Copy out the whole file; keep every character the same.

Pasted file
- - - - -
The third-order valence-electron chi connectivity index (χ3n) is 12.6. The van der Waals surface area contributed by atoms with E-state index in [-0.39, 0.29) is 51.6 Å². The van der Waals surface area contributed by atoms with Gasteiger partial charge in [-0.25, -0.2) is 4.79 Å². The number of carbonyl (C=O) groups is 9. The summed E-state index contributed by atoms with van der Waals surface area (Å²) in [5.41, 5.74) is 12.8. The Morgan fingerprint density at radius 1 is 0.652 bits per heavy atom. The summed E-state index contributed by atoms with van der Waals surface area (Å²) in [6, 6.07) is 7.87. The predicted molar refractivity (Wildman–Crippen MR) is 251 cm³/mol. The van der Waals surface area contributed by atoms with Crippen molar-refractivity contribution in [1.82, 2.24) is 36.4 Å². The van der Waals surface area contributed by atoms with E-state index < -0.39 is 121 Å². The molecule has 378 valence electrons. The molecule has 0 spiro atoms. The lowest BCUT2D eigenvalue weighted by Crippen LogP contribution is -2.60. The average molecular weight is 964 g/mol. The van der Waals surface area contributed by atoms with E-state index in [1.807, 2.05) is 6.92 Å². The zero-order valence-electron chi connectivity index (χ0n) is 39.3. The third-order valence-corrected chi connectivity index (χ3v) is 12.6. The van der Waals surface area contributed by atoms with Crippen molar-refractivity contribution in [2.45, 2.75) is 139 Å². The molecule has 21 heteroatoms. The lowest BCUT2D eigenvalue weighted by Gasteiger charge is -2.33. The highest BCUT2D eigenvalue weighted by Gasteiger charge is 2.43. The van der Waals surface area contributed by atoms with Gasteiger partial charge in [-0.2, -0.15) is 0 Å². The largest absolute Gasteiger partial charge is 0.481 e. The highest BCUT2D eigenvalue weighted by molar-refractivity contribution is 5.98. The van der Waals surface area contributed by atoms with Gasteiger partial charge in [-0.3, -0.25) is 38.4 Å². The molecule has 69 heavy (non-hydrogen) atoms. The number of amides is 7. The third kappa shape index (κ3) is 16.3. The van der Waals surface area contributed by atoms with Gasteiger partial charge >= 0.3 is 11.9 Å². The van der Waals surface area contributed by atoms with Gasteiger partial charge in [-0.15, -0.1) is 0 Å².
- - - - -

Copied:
The third-order valence-electron chi connectivity index (χ3n) is 12.6. The van der Waals surface area contributed by atoms with E-state index in [-0.39, 0.29) is 51.6 Å². The van der Waals surface area contributed by atoms with Gasteiger partial charge in [-0.25, -0.2) is 4.79 Å². The number of carbonyl (C=O) groups is 9. The summed E-state index contributed by atoms with van der Waals surface area (Å²) in [5.41, 5.74) is 12.8. The Morgan fingerprint density at radius 1 is 0.652 bits per heavy atom. The summed E-state index contributed by atoms with van der Waals surface area (Å²) in [6, 6.07) is 7.87. The predicted molar refractivity (Wildman–Crippen MR) is 251 cm³/mol. The van der Waals surface area contributed by atoms with Crippen molar-refractivity contribution in [1.82, 2.24) is 36.4 Å². The van der Waals surface area contributed by atoms with E-state index < -0.39 is 121 Å². The molecule has 378 valence electrons. The molecule has 0 spiro atoms. The lowest BCUT2D eigenvalue weighted by Crippen LogP contribution is -2.60. The average molecular weight is 964 g/mol. The van der Waals surface area contributed by atoms with E-state index in [1.807, 2.05) is 6.92 Å². The zero-order valence-electron chi connectivity index (χ0n) is 39.3. The third-order valence-corrected chi connectivity index (χ3v) is 12.6. The van der Waals surface area contributed by atoms with Crippen molar-refractivity contribution in [2.45, 2.75) is 139 Å². The molecule has 21 heteroatoms. The lowest BCUT2D eigenvalue weighted by Gasteiger charge is -2.33. The highest BCUT2D eigenvalue weighted by Gasteiger charge is 2.43. The van der Waals surface area contributed by atoms with Gasteiger partial charge in [-0.2, -0.15) is 0 Å². The largest absolute Gasteiger partial charge is 0.481 e. The highest BCUT2D eigenvalue weighted by molar-refractivity contribution is 5.98. The van der Waals surface area contributed by atoms with Gasteiger partial charge in [-0.3, -0.25) is 38.4 Å². The molecule has 69 heavy (non-hydrogen) atoms. The number of amides is 7. The third kappa shape index (κ3) is 16.3. The van der Waals surface area contributed by atoms with Gasteiger partial charge >= 0.3 is 11.9 Å². The van der Waals surface area contributed by atoms with Gasteiger partial charge in [-0.15, -0.1) is 0 Å².